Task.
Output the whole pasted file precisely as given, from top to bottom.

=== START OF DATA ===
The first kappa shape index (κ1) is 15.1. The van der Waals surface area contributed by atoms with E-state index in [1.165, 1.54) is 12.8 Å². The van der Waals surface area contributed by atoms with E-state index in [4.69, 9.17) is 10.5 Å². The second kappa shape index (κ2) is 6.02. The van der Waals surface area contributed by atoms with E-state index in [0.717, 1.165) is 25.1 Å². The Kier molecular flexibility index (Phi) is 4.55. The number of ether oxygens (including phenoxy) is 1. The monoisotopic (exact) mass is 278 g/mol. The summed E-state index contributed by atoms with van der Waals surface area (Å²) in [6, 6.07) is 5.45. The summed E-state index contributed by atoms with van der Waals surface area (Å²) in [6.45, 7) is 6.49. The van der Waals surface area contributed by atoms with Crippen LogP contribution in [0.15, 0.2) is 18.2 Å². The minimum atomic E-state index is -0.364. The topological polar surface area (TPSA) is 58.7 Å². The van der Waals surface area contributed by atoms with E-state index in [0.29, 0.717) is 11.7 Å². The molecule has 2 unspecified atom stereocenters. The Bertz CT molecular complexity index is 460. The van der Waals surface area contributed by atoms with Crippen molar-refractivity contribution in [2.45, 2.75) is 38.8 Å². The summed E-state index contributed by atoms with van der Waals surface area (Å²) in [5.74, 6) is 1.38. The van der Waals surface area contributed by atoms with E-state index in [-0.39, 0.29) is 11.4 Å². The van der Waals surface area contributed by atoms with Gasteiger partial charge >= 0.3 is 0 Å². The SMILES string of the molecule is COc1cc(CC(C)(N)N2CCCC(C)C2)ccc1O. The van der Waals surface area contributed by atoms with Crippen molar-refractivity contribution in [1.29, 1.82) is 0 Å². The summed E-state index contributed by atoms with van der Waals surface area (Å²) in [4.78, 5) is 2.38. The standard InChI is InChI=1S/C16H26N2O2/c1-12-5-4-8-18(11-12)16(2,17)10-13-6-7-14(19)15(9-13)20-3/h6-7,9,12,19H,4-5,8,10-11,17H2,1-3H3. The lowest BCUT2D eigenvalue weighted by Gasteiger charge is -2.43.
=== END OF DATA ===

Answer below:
The first kappa shape index (κ1) is 15.1. The van der Waals surface area contributed by atoms with E-state index in [1.165, 1.54) is 12.8 Å². The van der Waals surface area contributed by atoms with E-state index in [4.69, 9.17) is 10.5 Å². The second kappa shape index (κ2) is 6.02. The van der Waals surface area contributed by atoms with E-state index in [0.717, 1.165) is 25.1 Å². The Kier molecular flexibility index (Phi) is 4.55. The number of ether oxygens (including phenoxy) is 1. The monoisotopic (exact) mass is 278 g/mol. The summed E-state index contributed by atoms with van der Waals surface area (Å²) in [6, 6.07) is 5.45. The summed E-state index contributed by atoms with van der Waals surface area (Å²) in [6.45, 7) is 6.49. The van der Waals surface area contributed by atoms with Crippen LogP contribution in [0.15, 0.2) is 18.2 Å². The minimum atomic E-state index is -0.364. The topological polar surface area (TPSA) is 58.7 Å². The van der Waals surface area contributed by atoms with E-state index in [0.29, 0.717) is 11.7 Å². The molecule has 2 unspecified atom stereocenters. The Bertz CT molecular complexity index is 460. The van der Waals surface area contributed by atoms with Crippen molar-refractivity contribution in [2.45, 2.75) is 38.8 Å². The summed E-state index contributed by atoms with van der Waals surface area (Å²) in [5.74, 6) is 1.38. The van der Waals surface area contributed by atoms with E-state index in [-0.39, 0.29) is 11.4 Å². The van der Waals surface area contributed by atoms with Gasteiger partial charge >= 0.3 is 0 Å². The SMILES string of the molecule is COc1cc(CC(C)(N)N2CCCC(C)C2)ccc1O. The van der Waals surface area contributed by atoms with Crippen molar-refractivity contribution in [1.29, 1.82) is 0 Å². The summed E-state index contributed by atoms with van der Waals surface area (Å²) in [4.78, 5) is 2.38. The standard InChI is InChI=1S/C16H26N2O2/c1-12-5-4-8-18(11-12)16(2,17)10-13-6-7-14(19)15(9-13)20-3/h6-7,9,12,19H,4-5,8,10-11,17H2,1-3H3. The lowest BCUT2D eigenvalue weighted by Gasteiger charge is -2.43.